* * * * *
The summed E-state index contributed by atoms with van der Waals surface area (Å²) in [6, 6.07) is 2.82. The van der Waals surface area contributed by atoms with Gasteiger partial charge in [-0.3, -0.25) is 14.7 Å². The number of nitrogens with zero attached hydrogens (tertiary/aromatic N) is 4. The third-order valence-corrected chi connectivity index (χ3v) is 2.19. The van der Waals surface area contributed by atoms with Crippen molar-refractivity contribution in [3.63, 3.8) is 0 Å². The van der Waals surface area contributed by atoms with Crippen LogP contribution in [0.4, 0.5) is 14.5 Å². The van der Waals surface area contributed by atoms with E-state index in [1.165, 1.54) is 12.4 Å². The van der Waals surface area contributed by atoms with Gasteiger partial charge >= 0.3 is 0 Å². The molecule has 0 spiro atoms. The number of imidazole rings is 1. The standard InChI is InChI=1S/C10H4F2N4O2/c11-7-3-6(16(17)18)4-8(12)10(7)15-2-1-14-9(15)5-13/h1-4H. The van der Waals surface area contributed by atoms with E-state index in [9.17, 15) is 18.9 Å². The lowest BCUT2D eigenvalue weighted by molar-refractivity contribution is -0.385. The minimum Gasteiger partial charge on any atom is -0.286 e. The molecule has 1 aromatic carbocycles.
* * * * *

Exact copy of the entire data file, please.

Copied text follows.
The summed E-state index contributed by atoms with van der Waals surface area (Å²) in [6, 6.07) is 2.82. The van der Waals surface area contributed by atoms with Gasteiger partial charge in [-0.3, -0.25) is 14.7 Å². The number of nitrogens with zero attached hydrogens (tertiary/aromatic N) is 4. The third-order valence-corrected chi connectivity index (χ3v) is 2.19. The van der Waals surface area contributed by atoms with Crippen molar-refractivity contribution in [3.63, 3.8) is 0 Å². The van der Waals surface area contributed by atoms with Crippen LogP contribution in [0.4, 0.5) is 14.5 Å². The van der Waals surface area contributed by atoms with E-state index in [1.165, 1.54) is 12.4 Å². The van der Waals surface area contributed by atoms with Gasteiger partial charge >= 0.3 is 0 Å². The molecule has 0 spiro atoms. The number of imidazole rings is 1. The standard InChI is InChI=1S/C10H4F2N4O2/c11-7-3-6(16(17)18)4-8(12)10(7)15-2-1-14-9(15)5-13/h1-4H. The van der Waals surface area contributed by atoms with E-state index in [9.17, 15) is 18.9 Å². The lowest BCUT2D eigenvalue weighted by molar-refractivity contribution is -0.385. The minimum Gasteiger partial charge on any atom is -0.286 e. The molecule has 1 aromatic carbocycles.